The Arab Spring uprising has changed the face of world politics.
The old categories of right and left are floundering.
In the case of Libya, the non-interventionist Left finds itself sharing a skanky Tracy Emin-type bed with right wing ranters like Kelvin MacKenzie and the Israeli Government, who, surprisingly, have historic ties with Ghaddafi. Israel backed Mubarrak, and seems to think it has an interest in surrounding itself with amenable (to them) dictators, seeing democracy as a threat that could bring Islamicist parties into, or near, power. This Israeli mis-perception, expressed in the Washington lobbies, may be one reason that the Obama has been so slow to come in on the side of the Libyan freedom fighters. Fearing an Arab outcry if he intervenes, he finds that he is under increasingly strong criticism for his reluctance to intervene.
The failure of the Left to see that if Ghaddafi wins, democratic movements everywhere (including in the West) are more exposed to lethal violence from dictatorial states, is remarkable. It is a triumph of narrow political ideology over humanitarian and democratic aspirations across the world. It seems that in their view, since Ghaddafi preaches some kind of socialism, and is a friend of Chavez of Venezuela, there is no case for Libyan people to experience freedom and self-determination. This is not rational thinking.
What is socialism for, if it does not stand for the interests of people against repressive, corrupt and brutal regimes?
Another mental short-circuit exists over the West. Because the US and UK have acted illegally and foolishly in Iraq and Afghanistan, it is reasoned that they must never intervene, even to stop massacres. It is a short circuit, because it is thinking in absolutist, not operational categories. The West has acted wrongly, therefore it will always act wrongly. This is the same mistake that parents can make, in saying "You are a bad child" rather than "That action was a mistake".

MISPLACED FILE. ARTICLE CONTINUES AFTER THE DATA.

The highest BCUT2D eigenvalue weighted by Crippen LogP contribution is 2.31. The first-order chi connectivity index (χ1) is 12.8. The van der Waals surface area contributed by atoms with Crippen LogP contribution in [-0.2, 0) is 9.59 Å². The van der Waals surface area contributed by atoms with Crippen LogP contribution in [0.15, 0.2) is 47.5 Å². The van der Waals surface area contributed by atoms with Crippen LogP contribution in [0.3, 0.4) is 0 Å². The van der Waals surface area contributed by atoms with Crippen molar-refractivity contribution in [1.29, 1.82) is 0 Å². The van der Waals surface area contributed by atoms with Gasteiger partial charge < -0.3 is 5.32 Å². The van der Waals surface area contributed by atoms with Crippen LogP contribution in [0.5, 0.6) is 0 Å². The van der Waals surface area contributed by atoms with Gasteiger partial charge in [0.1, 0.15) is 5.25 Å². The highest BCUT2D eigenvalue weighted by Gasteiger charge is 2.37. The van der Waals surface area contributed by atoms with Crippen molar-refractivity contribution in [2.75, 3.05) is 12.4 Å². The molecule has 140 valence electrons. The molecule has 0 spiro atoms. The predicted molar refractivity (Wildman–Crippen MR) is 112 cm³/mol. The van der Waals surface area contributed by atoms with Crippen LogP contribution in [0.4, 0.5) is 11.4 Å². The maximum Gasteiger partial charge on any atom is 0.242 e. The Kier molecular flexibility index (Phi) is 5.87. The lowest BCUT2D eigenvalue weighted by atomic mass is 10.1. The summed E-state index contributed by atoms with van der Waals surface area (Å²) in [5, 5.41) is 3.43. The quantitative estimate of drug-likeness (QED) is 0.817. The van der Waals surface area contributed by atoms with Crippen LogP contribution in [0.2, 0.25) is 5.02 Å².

The Arab Uprising is a game changer. It is an uprising of youth, often suffering a high rate of unemployment, but well educated, and in communication with youth across the world through social media. Amazingly, they are demonstrating non-violently, at least initially, before force is used against them. Tunisia and Egypt show that so long as the Army is not deployed against the demonstrators, peaceful demonstrations can overcome brutal dictatorships, and this is a great cause for hope.
The outcome of these democratic changes depends almost entirely on the post-revolution economics. If countries persist with the old, quasi-free-market economics, unemployment will persist, and the revolution will sink back into the quagmire of political and economic stagnation, leading to general disorder and a return of dictatorship.
If, on the other hand, the new countries develop a new economics aimed at stabilising access to basic resources like water, food and renewable energy, unemployment will be a forgotten nightmare, and the world can set off towards a new, peaceful and sustainable future.